What is RFID?
RFID systems are typically comprised of an antenna, a transceiver, and a transponder. The transponder is encoded with information similar to that contained on a barcode, but with much greater capacity. When a passive transponder is passed through an electromagnetic field produced by the antenna, its integrated circuit (IC) is activated and the information that it contains may be read by the transceiver. In the case of active transponders, an embedded battery increases read range and memory capacity.
- Large amounts of information can be stored (read only) and/or modified (read/write) on an Integrated Circuit.
- Line of sight is not necessary for information to be collected.
- Multiple transponders can be read simultaneously.
- The transponder can be integrated into a pressure sensitive printable label, or enclosed in various substrates for use in harsh environments.
- Batteries are not required for operation.
Advantages of using RFID technology
- Has a long lifetime
- Minimum maintenance
- Provides fast and reliable data recording
- Can work in harsh environments (i.e. heat, cold, rain)
- Tags are difficult to duplicate, so it is secure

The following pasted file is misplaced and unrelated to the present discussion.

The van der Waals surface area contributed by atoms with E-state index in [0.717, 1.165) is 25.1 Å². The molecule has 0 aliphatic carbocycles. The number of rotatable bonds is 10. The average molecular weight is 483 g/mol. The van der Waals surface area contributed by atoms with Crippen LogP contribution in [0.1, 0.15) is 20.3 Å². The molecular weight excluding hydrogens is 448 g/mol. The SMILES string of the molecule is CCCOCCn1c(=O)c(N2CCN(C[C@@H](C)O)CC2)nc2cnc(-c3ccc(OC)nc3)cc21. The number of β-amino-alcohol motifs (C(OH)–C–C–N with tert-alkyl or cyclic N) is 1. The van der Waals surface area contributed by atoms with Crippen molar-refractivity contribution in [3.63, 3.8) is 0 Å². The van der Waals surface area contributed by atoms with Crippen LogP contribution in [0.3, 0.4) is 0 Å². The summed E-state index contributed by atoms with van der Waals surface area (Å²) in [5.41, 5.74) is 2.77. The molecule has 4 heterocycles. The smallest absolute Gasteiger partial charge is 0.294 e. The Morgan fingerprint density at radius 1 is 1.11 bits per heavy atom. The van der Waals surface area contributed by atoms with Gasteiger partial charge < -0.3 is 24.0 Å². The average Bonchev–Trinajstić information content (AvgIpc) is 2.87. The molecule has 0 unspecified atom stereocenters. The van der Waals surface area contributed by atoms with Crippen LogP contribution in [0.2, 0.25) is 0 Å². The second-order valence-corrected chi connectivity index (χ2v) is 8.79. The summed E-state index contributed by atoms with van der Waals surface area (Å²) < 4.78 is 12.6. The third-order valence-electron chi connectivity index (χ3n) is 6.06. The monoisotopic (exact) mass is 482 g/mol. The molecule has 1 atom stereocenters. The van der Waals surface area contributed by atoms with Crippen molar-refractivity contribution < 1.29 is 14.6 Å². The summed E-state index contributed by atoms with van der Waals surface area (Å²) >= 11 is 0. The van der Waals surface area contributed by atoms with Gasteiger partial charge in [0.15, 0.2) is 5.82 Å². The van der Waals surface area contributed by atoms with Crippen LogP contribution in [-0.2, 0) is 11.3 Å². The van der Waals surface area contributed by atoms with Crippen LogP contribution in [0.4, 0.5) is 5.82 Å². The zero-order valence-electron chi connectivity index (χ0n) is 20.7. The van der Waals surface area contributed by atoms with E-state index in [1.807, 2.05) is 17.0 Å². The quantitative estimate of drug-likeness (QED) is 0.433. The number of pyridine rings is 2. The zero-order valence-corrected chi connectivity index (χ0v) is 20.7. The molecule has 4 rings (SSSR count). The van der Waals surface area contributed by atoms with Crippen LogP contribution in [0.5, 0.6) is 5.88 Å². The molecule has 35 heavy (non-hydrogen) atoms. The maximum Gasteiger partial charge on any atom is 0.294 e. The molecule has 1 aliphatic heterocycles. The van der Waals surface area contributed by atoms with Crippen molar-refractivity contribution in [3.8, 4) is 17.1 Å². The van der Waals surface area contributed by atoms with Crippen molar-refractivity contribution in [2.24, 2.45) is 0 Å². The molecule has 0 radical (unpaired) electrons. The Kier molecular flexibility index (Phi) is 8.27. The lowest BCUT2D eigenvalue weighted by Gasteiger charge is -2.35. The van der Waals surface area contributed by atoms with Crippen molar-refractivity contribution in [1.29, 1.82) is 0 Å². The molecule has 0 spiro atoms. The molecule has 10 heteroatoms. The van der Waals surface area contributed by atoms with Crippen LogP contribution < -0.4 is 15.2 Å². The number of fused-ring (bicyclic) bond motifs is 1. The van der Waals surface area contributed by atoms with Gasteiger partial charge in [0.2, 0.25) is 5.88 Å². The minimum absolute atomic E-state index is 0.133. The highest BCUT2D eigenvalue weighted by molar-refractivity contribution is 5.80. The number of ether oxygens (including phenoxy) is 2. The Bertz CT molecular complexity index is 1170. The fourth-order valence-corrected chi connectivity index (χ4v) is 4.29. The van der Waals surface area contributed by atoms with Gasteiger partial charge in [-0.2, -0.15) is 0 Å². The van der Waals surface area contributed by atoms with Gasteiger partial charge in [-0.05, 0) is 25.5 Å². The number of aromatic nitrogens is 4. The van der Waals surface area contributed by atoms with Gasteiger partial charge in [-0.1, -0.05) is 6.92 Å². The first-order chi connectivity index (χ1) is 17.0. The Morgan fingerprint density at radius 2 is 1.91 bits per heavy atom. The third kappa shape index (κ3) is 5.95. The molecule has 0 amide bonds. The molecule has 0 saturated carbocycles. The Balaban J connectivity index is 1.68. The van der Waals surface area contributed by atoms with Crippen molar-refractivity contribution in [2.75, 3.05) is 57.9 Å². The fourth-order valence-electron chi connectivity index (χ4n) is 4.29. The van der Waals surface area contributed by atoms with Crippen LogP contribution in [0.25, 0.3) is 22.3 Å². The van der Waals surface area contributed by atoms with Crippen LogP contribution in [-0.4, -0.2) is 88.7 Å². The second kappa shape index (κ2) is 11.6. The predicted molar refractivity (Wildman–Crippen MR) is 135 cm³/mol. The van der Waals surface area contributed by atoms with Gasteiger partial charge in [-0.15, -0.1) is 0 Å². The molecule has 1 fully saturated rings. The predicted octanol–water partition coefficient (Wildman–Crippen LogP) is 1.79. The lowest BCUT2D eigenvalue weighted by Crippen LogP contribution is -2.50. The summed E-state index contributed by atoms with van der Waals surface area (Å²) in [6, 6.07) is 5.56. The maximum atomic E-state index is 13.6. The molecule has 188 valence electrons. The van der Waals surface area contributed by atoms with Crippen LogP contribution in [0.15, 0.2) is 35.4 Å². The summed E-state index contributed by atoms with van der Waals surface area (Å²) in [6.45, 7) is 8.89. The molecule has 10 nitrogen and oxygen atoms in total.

- Does not require Line-of-Sight
- Contactless technology
So, are you ready for radio frequency identification (RFID)? For organizations that manage global supply chains and vast trading partner networks, the promise of RFID is substantial. The increase in efficiency, data integrity and inventory visibility will help lower costs along with delivering goods faster and more accurately to the end user.
However, trying to map out a strategy is complex and takes into consideration all aspects of the enterprise – from warehouse and transit planning to network infrastructure requirements. As with any technology, there are still challenges that exist with RFID such as limitations detecting tags located near liquid or metal, global standards and affordability. Many questions remain unanswered. So here are some links to more information on this revolutionary method…